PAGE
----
By Tom Demerly.
The Birth of a Product Category.
Camelbak was born when founder Mike Edison decided it was easier to innovate than risk a bike crash. Edison was riding the 1989 Texas Hotter N’ Hell Hundred with hundreds of riders and few water stops. He couldn’t carry enough water. It wasn’t safe to reach for a bottle while riding in a pack of cyclists. He rigged an IV bag with medical tubing inside an athletic sock on his back. A product category was born.
Camelbak grew with the mountain bike culture but didn’t hit their stride until the military adopted backpack hydration systems in the late 1990’s. According to the Wall Street Journal, a Department of Defense contract awarded to Camelbak in 2005 was worth over $17 million. Military applications became Camelbak’s largest category.
While the defense category bankrolled Camelbak since the Gulf crisis began a new, smaller category emerged: the adventure athlete. Adventure athletes include ultra-distance triathletes and adventure racers pushing the limits of human endurance in hundred mile running races, Eco-Challenge and Raid Gauloises type events. The events require self sufficiency for long periods- no aid stations. Athletes carry small amounts of equipment for navigation, nutrition, signaling, rescue and first aid. A category within a category was born; the adventure race hydration pack.
For triathletes this category has great utility. If you are training for Ironman distance you have 15-20 miles worth of aid stations on your back. For long brick or run workouts a nice hydration pack provides everything you need without stopping.
The Camelbak Octane LR: New for 2011.
For 2011 Camelbak has introduced a new model that bridges the gap between larger capacity adventure race packs and smaller hydration only packs. They also have refined their lightweight, larger capacity hydration packs to an impressive level.
The new 2011 Camelbak Octane LR (for “Long Range”) is a 2 liter fluid capacity, 9 liter total capacity pack with a new Antidote lumbar-hugging reservoir that rides closer to the athlete’s center of gravity for better balance and less “sloshing” while running. In addition to running, it feels more natural on the bike since the weight of the fluid is held close to the place where you sit- it does not affect your center of gravity.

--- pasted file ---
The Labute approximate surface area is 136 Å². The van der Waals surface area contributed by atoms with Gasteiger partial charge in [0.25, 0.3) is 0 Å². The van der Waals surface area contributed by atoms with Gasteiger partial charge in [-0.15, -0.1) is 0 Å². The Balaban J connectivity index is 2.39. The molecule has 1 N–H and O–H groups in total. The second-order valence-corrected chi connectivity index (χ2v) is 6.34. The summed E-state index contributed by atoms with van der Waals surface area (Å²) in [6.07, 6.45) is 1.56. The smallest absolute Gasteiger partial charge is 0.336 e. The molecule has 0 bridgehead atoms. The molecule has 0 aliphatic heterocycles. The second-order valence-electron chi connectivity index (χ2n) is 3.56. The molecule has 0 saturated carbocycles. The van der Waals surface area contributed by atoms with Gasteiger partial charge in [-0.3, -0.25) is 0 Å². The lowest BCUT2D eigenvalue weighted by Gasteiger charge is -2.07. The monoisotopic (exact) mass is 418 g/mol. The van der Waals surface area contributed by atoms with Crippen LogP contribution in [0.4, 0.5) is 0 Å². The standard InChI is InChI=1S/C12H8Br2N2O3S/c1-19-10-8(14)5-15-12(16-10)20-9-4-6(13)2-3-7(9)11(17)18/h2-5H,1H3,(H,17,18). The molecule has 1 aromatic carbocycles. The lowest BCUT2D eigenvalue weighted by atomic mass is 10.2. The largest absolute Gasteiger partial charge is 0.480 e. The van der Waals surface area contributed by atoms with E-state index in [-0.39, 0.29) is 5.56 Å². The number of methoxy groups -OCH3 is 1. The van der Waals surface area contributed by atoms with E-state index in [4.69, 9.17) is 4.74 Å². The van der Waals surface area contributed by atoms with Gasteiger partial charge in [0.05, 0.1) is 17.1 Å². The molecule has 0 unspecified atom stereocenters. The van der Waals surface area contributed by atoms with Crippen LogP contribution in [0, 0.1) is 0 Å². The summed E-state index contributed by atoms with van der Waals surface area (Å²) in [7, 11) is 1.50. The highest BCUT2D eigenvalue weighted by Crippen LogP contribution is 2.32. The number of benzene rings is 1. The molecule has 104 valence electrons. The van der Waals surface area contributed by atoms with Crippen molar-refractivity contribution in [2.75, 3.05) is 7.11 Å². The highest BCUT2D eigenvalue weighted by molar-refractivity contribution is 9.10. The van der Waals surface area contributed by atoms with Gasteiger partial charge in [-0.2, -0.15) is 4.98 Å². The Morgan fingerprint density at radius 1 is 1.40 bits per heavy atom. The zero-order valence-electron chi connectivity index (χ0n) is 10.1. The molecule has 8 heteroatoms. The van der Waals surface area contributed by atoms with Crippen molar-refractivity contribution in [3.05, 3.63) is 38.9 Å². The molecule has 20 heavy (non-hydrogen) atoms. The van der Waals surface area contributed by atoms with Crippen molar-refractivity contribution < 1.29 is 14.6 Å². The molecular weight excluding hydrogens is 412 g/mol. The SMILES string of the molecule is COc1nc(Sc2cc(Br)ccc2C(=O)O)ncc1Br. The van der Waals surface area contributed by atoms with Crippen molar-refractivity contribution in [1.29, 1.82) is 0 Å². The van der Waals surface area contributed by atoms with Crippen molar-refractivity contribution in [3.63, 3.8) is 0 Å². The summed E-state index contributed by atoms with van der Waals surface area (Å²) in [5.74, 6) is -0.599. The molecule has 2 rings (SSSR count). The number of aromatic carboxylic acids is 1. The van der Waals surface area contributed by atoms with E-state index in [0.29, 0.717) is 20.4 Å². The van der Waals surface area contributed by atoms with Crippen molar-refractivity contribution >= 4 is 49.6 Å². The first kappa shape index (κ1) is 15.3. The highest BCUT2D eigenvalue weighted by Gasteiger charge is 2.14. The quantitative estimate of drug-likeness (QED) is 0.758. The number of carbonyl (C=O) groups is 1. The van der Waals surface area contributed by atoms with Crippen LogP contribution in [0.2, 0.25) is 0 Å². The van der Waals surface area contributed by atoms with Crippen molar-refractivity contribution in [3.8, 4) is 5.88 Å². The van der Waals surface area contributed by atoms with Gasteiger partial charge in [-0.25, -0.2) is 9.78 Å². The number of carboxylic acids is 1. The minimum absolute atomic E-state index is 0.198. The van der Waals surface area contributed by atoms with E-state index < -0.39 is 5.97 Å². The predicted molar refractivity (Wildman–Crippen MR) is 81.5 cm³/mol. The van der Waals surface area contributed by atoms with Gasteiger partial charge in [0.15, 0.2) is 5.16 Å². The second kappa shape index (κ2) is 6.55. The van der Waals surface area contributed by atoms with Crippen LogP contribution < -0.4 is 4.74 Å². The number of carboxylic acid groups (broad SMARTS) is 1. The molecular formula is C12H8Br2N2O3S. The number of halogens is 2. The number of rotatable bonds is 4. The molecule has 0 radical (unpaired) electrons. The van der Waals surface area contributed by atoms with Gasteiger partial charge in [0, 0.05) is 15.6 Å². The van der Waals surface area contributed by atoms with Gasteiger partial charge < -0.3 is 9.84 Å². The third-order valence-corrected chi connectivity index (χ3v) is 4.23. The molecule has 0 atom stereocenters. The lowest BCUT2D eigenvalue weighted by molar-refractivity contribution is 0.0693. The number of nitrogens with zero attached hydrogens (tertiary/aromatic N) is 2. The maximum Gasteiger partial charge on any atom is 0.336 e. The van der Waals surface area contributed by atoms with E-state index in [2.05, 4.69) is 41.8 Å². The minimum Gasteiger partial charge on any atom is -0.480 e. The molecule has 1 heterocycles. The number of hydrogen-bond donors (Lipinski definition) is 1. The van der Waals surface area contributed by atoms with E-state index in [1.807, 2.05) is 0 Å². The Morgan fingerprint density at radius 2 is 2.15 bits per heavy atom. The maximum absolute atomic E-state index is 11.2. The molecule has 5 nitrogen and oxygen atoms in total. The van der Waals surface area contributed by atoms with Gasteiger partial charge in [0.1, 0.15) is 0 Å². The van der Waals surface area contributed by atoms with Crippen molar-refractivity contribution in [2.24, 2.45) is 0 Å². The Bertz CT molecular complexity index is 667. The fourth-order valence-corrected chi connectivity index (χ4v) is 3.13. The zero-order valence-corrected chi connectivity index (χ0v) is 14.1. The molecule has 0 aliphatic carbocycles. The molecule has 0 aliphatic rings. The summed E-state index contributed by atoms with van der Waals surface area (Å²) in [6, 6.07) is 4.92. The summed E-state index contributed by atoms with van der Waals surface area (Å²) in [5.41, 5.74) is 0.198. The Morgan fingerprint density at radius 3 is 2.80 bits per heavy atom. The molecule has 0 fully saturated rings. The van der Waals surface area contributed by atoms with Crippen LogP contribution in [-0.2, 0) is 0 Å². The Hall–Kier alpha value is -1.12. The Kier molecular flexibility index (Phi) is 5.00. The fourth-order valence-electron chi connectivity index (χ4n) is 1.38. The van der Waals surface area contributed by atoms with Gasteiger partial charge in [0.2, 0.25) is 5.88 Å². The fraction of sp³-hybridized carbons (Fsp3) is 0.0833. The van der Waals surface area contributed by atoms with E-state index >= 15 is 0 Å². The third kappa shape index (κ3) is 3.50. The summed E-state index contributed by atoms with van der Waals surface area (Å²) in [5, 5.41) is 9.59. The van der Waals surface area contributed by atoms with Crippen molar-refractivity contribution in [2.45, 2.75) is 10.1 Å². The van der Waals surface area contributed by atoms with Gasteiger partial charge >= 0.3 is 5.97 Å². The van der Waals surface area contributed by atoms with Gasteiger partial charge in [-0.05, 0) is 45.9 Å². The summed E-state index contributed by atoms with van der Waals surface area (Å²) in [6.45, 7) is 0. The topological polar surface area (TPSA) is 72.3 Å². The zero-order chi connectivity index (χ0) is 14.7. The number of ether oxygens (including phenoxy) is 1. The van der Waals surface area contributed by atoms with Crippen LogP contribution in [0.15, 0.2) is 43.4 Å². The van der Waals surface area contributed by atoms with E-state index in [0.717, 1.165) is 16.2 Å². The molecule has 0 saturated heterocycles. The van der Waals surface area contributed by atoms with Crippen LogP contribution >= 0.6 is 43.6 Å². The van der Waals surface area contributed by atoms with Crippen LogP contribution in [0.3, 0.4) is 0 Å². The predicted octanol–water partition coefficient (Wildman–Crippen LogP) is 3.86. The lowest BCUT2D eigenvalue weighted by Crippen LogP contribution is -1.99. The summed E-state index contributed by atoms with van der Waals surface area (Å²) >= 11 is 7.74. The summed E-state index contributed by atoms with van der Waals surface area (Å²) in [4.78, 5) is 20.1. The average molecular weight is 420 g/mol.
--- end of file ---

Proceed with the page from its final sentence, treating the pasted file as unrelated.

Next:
The Key Features: Lumbar Wrap design and new Antidote Reservoir.
The new Antidote reservoir update, which crosses all Camelbak reservoir models, is a great redesign. All Antidote reservoirs have the largest opening in the industry except for roll-top designs, which are harder to open and fill quickly. The new, larger Antidote opening facilitates better cleaning and drying of the reservoir. The Antidote reservoir fill cap opens more quickly with a quarter turn anti-clockwise, like a gas cap on a car. Index marks show where to line the cap up for closure. The cap is attached to the reservoir with a leash, a feature that is extremely important when filling a reservoir from a fast moving stream where the cap can be washed (learned that the hard way at Eco Challenge).
Taking a cue from Camelbak’s military models the new Antidote reservoirs use a quick disconnect hose for installing an in-line water filter or replacing the drink tube separately. The quick disconnect can be used while the reservoir is full with almost no leakage.
The vertically oriented Camelbak Antidote reservoirs, such as the one used in the Octane XCT, have internal baffles to keep their profile flatter when full. Another well conceived feature is a set of foldable drying arms that hold the reservoir open for drying. The inside of the reservoir uses HydroGuard treatment which helps keep the reservoir fresh but isn’t a substitute for cleaning.
Antidote reservoirs are electronic/high frequency welded and very durable. One of our run specialists, Eric, a lithe 150 pound lad, stood on a full Antidote reservoir with all his weight with no disaster or even leaks.
Both the 2 liter fluid capacity Octane LR and the 3 liter Octane XCT use Antidote technology reservoirs; the Octane XCT 3 liter reservoir is vertically oriented, a design we’re more accustomed to seeing but lacks the cargo capacity and low center of gravity stability of the Octane LR with its 2 liter, horizontally oriented lumbar Antidote reservoir.
The entire pack on the Octane LR isn’t much larger than a 2 liter hydration pack by itself but has much more cargo space since the reservoir is lower –and rides better inside the pack bag. It’s an impressive development when you consider other backpack hydration designs from Salomon, Gregory, The North Face, GoLite and others that don’t fit as well, remain as stable or hold as much cargo and fluid. Camelbak is the original, and still leads the tube fed, backpack hydration category.
Large Cargo Capacity with a Small Overall Pack Size.
Despite the trim design of the Octane LR we easily fit all this into the pack with a full 2 liter reservoir: